Technology can be both beneficial and harmful at the same time. While technology has made it easier to connect with people, it has also made us lazy. In a way to keep ourselves fit, we have now come to rely on these fitness devices. If your primary idea of buying a fitness tracker is to track steps then you should not get one in the first place. The best way to track steps is by using your smartphone. They won’t be completely accurate, but they still serve that purpose really well. However, a fitness tracker can do more good for users.
For beginners, it can replace your wristwatch and show time whenever you raise your wrist. On Realme Band, this raise to wake feature was slower than other fitness trackers. It took anywhere between one and two seconds for the screen to light up and show the time. As someone who has used more expensive wearables, that split second difference is both noticeable and a deal breaker. The fitness tracker can also track steps better than your smartphone, but the budget wearables have never been very good at this task.
The best thing about Realme Band is that it does not count moving in a car or auto rickshaw as additional steps. This was an issue on first generation Mi Band but not on first generation Realme Band. So four years of advancement in sensor design has helped Realme make a better fitness tracker. Apart from that, it can also track your run. It shows your average pace, calories burned, average heart rate, maximum heart rate and duration. Realme is doing things a bit differently here. Instead of adding swimming, treadmill as an option, it is adding cricket.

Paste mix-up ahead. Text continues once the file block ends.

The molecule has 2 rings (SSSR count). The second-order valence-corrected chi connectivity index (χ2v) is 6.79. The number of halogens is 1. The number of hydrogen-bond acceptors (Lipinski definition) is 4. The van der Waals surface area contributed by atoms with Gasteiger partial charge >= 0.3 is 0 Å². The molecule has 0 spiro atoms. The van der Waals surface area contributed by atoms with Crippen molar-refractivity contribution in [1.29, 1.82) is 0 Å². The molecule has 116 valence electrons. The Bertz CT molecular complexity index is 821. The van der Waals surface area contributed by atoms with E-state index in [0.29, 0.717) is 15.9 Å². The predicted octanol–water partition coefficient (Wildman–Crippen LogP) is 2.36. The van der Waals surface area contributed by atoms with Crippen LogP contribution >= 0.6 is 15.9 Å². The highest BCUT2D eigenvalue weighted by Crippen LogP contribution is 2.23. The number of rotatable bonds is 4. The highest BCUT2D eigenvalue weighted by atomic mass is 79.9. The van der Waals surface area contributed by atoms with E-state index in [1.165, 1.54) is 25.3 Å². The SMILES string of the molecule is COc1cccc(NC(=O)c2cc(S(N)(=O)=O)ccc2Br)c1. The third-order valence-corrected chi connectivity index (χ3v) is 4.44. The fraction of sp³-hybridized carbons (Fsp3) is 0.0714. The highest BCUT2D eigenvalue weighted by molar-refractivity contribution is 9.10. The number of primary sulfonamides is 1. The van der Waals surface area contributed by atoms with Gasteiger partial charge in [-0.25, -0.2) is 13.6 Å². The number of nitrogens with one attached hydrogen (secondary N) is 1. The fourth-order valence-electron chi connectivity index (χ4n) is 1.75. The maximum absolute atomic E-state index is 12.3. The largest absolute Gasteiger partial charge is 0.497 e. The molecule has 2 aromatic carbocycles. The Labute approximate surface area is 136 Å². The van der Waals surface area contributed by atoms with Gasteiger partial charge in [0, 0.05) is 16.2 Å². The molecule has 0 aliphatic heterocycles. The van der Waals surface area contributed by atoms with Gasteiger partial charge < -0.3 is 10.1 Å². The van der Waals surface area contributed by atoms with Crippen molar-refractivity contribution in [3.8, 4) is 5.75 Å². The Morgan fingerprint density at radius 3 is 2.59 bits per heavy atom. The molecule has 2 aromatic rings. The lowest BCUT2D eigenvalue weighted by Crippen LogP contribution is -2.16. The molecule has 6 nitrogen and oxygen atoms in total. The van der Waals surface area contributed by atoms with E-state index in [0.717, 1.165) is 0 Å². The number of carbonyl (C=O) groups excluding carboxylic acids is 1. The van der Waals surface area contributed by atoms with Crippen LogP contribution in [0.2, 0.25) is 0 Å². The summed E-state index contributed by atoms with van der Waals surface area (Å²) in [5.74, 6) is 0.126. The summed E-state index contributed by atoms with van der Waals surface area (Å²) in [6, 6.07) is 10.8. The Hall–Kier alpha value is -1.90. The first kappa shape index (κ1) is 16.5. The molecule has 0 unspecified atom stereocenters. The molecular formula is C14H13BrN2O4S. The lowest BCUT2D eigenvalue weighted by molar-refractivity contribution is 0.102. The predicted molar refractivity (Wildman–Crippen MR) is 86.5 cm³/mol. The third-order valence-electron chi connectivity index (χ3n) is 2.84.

Only Bollywood and Cricket can bring this nation together. After roping in Bollywood actor Salman Khan as brand ambassador, Realme has added cricket mode to its fitness tracker. I could not test, but it is promised to track your experience during the game. An ambitious inclusion from the company led by Madhav Sheth. It is followed by features like Yoga and Run. However, the feature you will use the most is heart-rate monitoring, which can track your heart rate during the day. It also measures sleep, which I found to be nearly accurate. The sleep data is broken down into light sleep and deep sleep and translated into percentage.